Sunday, January 21, 2007

A Myth: Sindh Is Against Development: Attn: Leaders, Supreme Court

So Sindh is anti-development if it opposes the steal, fraud, cheat, rip-off,Con and swindle of what rightfully belongs to it!!!

The case in point is the bilking away of the two islands off the coast ofKarachi. And that is just the tip of the iceberg! Sindh is being fleeced forlong now. The lands, the sea, the air, the resources, the soul, the culture andeven its heritage!

Did Sindhis become part of Pakistan to be defrauded of everything thatbelonged to them? How long should they be made to pay for the folly they made in 1947? - Or the folly of 1943 - to be precise - when their assembly became the first provincial assembly in the Indian sub-continent tosupport the demand for Pakistan?

(Do you remember G. M. Syed? He moved that resolution in Sindh assembly andpleaded and defended it vehemently while many opposed).

Haven't Sindhis paid enough for their 'blunder'? Why to bleed them to death?

This is an appeal to all the leadership of Pakistan and the Supreme Court ofPakistan to immediately intervene and stop the usurpation of what belongs to theprovince. This is an urgent and a real matter. They should act or shouldn'tblame the people if they start looking for other options.

Here is a letter that I wrote to Pakistani media on May 16, 2004. It waspartially published in daily Dawn on May 19, 2004:

Dams, port, NFC, a myth & hemlock

The authors of fantastic ideologies, fables and fairy tales have crafted a myththat the people of Sindh and Balochistan are anti-development. This falsehoodhas been based on Sindh opposition to mega water projects andBalochistan's concerns over the under-construction Gwadar port.

Instead offinding out why is it so, the two provinces have been discredited and condemned. Why does Balochistan have reservations about the port? The Baloch leaders saythe project would create a demographic imbalance, turning the local people intoa minority in their own province. They say the people should be co-opted for anydevelopment projects in their areas. To support their argument, they point outto whatever has happened to Sindh where the local population has beenoutnumbered in many areas and has lost heavily in social, cultural, economic andother fields.

Why do Sindhis oppose mega water projects? They look at the history and trembleat the thought what any new dams and canals upstream would do to them. They seethe broken promises, agreements and treaties.

How the upper riparian unilaterally bypassed the 1945 Water Agreement, the onlyaccord between Sindh and Punjab reached without any coercion or intimidation?They have seen what has happened to six water commissions since the British Raj.They know how the Indus Basin Treaty was concluded behind their backs and howthe resultant projects were undertaken just for the benefit of one province.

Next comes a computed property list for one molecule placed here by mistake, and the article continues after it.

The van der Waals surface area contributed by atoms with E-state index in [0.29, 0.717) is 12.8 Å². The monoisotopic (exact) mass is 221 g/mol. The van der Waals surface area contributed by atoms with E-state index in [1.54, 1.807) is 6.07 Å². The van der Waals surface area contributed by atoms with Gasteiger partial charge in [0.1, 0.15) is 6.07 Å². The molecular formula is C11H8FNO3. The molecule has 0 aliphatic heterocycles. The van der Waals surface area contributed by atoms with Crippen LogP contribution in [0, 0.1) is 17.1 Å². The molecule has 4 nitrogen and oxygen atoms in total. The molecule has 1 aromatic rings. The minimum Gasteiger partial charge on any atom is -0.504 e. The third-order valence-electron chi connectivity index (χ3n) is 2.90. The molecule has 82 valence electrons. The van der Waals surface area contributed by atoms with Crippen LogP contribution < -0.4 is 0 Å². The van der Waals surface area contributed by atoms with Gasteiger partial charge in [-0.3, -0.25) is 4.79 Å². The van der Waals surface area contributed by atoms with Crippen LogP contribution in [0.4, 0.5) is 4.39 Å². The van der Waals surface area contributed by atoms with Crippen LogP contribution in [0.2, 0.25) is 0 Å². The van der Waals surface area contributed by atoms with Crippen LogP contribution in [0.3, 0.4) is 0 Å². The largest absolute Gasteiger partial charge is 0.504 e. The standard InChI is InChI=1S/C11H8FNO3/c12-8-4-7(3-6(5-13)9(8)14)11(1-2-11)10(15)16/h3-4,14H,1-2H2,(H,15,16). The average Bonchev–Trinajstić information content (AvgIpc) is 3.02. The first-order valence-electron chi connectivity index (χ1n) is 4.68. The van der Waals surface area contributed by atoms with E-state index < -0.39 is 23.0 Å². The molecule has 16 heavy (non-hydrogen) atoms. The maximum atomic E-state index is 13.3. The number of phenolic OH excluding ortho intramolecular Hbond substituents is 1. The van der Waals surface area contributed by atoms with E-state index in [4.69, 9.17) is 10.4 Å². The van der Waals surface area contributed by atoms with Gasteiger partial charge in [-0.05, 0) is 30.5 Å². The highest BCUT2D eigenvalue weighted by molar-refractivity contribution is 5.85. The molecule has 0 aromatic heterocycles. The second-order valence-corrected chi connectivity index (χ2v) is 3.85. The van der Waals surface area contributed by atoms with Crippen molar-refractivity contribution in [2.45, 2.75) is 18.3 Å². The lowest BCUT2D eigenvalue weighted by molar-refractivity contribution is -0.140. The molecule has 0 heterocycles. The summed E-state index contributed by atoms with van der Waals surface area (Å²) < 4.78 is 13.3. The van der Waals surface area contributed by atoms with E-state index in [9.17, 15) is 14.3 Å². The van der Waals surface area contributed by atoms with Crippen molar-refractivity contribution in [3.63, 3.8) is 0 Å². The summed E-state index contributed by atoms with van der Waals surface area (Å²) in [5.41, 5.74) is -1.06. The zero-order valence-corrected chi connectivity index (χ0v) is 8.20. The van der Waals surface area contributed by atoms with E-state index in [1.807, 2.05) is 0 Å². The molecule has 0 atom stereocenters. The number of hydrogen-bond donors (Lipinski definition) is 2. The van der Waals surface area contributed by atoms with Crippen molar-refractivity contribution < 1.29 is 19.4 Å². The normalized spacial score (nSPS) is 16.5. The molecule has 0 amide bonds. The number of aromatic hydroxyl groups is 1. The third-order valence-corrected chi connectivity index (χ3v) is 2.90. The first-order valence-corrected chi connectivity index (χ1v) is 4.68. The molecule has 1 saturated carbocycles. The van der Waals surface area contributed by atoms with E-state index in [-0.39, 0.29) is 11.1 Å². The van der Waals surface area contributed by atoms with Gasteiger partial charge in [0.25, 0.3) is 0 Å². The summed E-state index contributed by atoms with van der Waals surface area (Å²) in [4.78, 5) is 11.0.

People of Sindh are also aware how an unrepresentative regime was forced to signthe 1991 Water Accord. And today even that agreement is not being followed. Thepeople know under what agreements and promises the Chashma-Jehlum andTaunsa-Panjnad canals were built and how these agreements and promises have beentrashed.

It is universally accepted that upper riparian can't undertake any megaprojects as it pleases and that already existing projects have the precedenceover any new projects.

That was the principle why the British administrators rejected Greater ThalCanal project. And today 'our own government' in utter disrespect to the wishesof the lower riparian is building the same project! When there is already a hugeshortage of water in the Indus River System, where would the water come from forthe canal? Sindh is justified in its opposition, as it knows who would suffer inthe end. Its agriculture and environment has already suffered immensely withhundreds of thousands of people losing their livelihood. It cannot afford anymore losses or there would be a catastrophe.

Sindh is against any mega dams on the ground that there is simply no extra waterfor them. Since last few years the water in the Indus River System has been96-104 MAF while under the 1991 Accord provinces have been allocated114.35-117.35 MAF. It is only once in 5-10 years that a flood occurs enhancingthe figures. Dams worth hundreds of billions of rupees cannot be built on theassumptions of floods every 5-10 years. It would be a criminal waste offinancial resourcesthat the country would have to pay dearly.

And why to build dams citing the silting in Tarbela when the government has anexperts report with it on the de-silting of the reservoir? And also thatthere are many alternates for power and water that could be undertaken at muchlower costs and would be more beneficial. Same is the case with NFC when the provincial governments and the federalauthorities are hoodwinking the people. Instead of seeking 80% share for their97% population, the provinces are nowhere near even presenting their caseproperly! It all looks like a pre-arranged affair where the people at largewould suffer and the federal government, its agencies and few powerful lobbieswould be the beneficiaries!

Still they say Sindh and Balochistan are at fault, they are anti-development!Nothing could be farther from truth. They need it the most. But only if they areco-opted and if it is beneficial to their people.
Aziz Narejo


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